3.12     While the initial delivery will focus on the Gateway, the Employment Pathways, the ILM and the Digital Badges work, there will also be a significant programme of development work to explore the potential for large-scale interventions in 2022/23.  Initial areas of focus include:


·        Coordination of the employer-facing support services: this has loosely been referenced as an ‘employer navigation service’.  It acknowledges that Belfast is predominantly a micro and small business economy and that those businesses need support and guidance to navigate the wide range of employability and skills support interventions in place, focusing on the right solution for their business and helping them access the relevant support



·        Bridges to progression: over the coming years, the training environment for level 1 and level 2 skills is changing.  We know that, at present, up to 1000 young people in Belfast are entering these training interventions and that, in many cases, the outcomes (into employment, education or training) are very poor.  This proposal will look at how the positive outcomes for these young people can be enhanced, through additional support and more structured exposure to the work of work – particularly in new growth sectors



·        Targeted interventions for key groups/locations: the strategic assessment identified a number of key groups that were under-represented in the labour market or that faced significant barriers to finding work.  These groups include (among others) those with a disability, justice system leavers, older people, lone parents, those living with health issues (including mental health), ethnic minorities. Likewise, the research identified that there are specific parts of the city where levels of LTU and economic inactivity are more than twice the city average.  Government programmes over many years have tried different approaches to support these groups.  We propose to explore some new models that are either target group-based and/or location-based in order to support incremental improvements in employment outcomes among the target populations.  The development work on these interventions will take place until April 2022, with delivery coming forward after that time.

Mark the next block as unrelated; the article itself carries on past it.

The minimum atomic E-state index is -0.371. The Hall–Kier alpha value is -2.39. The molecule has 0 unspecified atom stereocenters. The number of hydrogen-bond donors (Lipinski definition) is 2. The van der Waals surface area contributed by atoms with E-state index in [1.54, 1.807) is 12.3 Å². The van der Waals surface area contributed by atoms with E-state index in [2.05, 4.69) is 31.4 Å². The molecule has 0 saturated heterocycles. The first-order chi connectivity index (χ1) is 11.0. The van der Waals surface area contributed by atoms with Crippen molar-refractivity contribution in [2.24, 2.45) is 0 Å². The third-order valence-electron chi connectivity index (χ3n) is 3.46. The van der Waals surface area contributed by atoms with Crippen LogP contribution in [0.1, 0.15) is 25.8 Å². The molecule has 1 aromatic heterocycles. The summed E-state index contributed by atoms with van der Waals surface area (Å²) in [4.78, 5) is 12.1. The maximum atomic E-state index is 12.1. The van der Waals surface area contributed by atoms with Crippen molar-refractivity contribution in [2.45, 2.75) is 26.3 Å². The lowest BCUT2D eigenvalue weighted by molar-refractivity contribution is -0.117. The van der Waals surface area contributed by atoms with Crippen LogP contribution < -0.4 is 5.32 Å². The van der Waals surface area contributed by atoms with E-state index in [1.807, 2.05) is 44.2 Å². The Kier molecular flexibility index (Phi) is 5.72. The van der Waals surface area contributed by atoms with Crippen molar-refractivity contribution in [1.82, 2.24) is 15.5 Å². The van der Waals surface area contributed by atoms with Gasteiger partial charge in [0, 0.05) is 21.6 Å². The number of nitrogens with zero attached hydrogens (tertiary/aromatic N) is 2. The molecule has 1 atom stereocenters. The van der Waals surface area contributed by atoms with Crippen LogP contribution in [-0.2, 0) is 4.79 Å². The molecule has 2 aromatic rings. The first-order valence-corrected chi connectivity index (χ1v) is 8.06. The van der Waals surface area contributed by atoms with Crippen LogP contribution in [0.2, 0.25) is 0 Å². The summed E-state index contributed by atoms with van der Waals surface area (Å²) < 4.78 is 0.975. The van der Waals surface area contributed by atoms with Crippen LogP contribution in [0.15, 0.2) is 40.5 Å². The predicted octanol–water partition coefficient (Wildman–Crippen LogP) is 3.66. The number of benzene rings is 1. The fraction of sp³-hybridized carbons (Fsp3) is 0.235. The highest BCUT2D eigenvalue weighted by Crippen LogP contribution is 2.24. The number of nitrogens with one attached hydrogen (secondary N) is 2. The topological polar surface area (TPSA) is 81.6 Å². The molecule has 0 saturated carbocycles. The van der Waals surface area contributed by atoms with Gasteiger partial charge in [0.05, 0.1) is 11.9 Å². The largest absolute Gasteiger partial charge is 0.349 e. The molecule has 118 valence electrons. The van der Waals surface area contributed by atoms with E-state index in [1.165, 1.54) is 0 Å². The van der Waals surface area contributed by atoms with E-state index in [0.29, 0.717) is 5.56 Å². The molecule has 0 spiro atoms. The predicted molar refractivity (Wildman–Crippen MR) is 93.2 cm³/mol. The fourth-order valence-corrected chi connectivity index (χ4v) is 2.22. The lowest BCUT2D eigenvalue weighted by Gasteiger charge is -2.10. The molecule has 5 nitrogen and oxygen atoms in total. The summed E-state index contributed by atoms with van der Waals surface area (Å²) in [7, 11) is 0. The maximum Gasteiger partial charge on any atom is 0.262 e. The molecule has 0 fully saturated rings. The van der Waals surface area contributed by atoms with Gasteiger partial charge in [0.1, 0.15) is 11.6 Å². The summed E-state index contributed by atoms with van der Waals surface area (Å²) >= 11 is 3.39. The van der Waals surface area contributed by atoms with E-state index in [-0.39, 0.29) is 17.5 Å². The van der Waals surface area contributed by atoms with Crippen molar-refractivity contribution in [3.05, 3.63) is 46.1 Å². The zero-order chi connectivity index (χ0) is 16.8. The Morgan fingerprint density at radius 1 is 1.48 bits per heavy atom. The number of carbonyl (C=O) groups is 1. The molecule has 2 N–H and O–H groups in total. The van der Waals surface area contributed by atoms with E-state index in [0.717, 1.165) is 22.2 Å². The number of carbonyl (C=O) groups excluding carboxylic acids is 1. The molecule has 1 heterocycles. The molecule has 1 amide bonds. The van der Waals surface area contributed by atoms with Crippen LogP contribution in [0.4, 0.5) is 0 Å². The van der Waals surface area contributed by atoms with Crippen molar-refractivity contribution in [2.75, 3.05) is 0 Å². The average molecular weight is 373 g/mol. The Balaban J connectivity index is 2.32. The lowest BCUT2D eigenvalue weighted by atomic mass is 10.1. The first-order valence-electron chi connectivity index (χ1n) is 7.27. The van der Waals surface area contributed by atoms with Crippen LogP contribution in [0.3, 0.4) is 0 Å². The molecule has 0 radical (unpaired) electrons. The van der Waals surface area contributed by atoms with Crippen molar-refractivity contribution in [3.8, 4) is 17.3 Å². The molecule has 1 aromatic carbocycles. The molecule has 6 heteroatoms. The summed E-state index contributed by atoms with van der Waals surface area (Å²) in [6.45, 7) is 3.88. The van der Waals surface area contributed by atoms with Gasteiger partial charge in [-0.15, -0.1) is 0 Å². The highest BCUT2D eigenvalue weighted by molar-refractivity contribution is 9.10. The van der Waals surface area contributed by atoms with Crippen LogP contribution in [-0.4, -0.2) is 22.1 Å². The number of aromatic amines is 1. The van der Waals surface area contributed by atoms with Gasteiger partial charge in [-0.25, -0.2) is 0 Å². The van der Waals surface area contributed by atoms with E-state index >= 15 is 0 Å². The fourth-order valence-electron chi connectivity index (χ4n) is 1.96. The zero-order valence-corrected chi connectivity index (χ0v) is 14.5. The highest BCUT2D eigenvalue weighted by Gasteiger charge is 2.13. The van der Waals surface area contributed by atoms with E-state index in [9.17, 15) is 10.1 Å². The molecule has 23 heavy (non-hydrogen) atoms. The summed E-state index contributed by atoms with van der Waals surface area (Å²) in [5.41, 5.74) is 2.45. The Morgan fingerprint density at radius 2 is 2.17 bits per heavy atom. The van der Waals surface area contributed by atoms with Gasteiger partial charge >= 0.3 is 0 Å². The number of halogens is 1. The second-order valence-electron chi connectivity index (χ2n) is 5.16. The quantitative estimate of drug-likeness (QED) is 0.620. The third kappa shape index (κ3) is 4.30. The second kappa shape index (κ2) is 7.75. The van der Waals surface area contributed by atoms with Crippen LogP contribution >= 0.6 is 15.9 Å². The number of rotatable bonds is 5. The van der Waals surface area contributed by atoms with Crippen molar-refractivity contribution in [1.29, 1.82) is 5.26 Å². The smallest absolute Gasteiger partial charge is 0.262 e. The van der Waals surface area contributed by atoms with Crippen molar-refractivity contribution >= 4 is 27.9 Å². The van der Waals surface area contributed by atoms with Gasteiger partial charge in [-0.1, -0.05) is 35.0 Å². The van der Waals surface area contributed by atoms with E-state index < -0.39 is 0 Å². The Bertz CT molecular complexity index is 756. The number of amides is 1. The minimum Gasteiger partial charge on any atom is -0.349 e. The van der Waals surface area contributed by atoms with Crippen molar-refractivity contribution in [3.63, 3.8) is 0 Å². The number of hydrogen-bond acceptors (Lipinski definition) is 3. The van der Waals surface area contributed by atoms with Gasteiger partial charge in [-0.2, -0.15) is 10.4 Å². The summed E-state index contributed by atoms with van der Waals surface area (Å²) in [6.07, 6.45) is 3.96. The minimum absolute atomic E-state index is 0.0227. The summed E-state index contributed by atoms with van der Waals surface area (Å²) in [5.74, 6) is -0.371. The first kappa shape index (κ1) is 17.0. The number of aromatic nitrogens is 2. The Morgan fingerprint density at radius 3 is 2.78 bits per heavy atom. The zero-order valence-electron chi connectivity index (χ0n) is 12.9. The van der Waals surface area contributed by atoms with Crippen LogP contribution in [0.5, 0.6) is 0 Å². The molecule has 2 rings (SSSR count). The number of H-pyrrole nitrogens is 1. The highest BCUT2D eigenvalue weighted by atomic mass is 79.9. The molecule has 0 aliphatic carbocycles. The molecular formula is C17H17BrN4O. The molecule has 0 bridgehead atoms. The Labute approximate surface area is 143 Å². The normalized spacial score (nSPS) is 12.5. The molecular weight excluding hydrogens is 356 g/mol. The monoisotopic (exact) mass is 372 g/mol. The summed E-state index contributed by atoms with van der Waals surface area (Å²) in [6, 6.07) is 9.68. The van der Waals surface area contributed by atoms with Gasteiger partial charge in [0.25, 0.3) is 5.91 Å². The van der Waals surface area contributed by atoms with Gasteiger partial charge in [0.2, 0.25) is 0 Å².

3.15     In order to support delivery of these priority interventions and to raise awareness of the opportunities for both job seekers and for businesses, it is proposed that a campaign loosely around the theme of ‘Belfast: Back to Work’ will be developed as well as supports for those on furlough who have no other access to employability advice and guidance within the city.  This will be timed to coincide with the planned end of the furlough period, when the real impact on the employment numbers is likely to become clearer. 


            Financial and resource implications


3.16     No specific additional financial contribution required from council at this point.  The resourcing plan for delivery of the agreed interventions will be agreed with DfC and funding will be allocated to Council through a funding agreement. 


            Equality implications/rural needs assessment


3.17     One of the key advantages of this approach is that it will enable us to target resources on specific groups, including those with particular access issues and barriers that currently prevent them from accessing training and employment opportunities. 


3.18     DfC proposes to establish Local Inclusive Labour Market Partnerships in all council areas in the course of the coming financial year.”


            During discussion, one Member suggested the need for smaller/individual providers to get the opportunity to provide training through more Council tenders being advertised. The Director of Economic Development advised that officer’s were involved in the process of launching a Dynamic Procurement Gateway which would provide opportunities to all training providers in the future and a report would be brought back detailing the current procurement framework and the Dynamic Procurement Gateway, together with the analysis and results for consideration.


            During further discussion, Members welcomed the focus on long term unemployed and the importance of engaging localised community based providers and participants.


            After discussion, the Members of the Committee recommended that, in accordance with the Council decision of 4th May, the Chief Executive exercise her delegated authority to note:


·        The outline Action Plan which will be used as a basis for engagement with the Department for Communities (DfC) in the coming weeks, in order to support delivery of activity from September 2021.  If approved, the action plan would run from September 2021-March 2023; and

·        That a report be submitted to a future meeting providing further information on the current procurement framework and the Dynamic Procurement Gateway, together with the results, for consideration.


Supporting documents: